This study addresses the impact that proper implementation of Core Labor Standards (CLS) has on economic growth. The theoretical findings lend support to the hypothesis that proper implementation of CLS increases efficiency of workers as well as investment in human capital, and thus has positive implications for economic growth. Additionally, this study questions the validity of variables and methods chosen by other authors examining similar questions and attempts to create a new measure of CLS implementation accounting for ratification of the relevant International Labor Organization (ILO) conventions as well as the political environment of the country. Using a fixed-effects model with panel data for three samples of countries from 1990-2008, empirical evidence is presented that suggests that higher levels of CLS in a country lead to higher GDP per-capita. It is encouraged that the findings presented here be utilized by Non-Govermental Organizations attempting to persuade governments to adopt and enforce the eight conventions pertaining to CLS.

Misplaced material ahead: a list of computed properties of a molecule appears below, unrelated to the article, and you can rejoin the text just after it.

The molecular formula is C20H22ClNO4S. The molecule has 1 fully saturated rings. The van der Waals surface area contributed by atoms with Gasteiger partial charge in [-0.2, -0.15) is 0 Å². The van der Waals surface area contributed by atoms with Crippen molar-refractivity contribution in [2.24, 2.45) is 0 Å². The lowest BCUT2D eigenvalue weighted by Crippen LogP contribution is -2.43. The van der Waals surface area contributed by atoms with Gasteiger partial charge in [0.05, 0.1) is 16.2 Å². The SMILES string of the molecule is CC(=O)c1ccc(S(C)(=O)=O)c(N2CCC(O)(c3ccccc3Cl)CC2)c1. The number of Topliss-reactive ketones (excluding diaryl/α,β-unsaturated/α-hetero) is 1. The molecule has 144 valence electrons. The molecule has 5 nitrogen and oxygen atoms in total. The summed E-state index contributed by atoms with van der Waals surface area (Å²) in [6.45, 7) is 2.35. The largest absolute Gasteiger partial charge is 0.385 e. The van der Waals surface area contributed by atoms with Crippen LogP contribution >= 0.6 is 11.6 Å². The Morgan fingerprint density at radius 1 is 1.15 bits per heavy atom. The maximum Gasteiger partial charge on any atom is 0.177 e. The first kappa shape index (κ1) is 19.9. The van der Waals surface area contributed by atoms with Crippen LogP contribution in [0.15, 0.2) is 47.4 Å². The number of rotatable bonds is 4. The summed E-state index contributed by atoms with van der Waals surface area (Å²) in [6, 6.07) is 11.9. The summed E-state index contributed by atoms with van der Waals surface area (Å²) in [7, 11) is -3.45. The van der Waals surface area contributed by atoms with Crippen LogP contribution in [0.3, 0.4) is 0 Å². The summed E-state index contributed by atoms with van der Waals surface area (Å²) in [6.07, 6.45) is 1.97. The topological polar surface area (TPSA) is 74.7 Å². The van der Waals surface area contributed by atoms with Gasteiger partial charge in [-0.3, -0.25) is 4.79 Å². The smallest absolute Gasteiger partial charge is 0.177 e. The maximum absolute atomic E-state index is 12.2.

International Relations


labor standards, core labor standards, child labor, collective bargaining, forced labor, discrimination, economic growth

Publication Date


Degree Granted

Bachelor of Arts

Document Type

Senior Independent Study Thesis



© Copyright 2011 Cora Wigger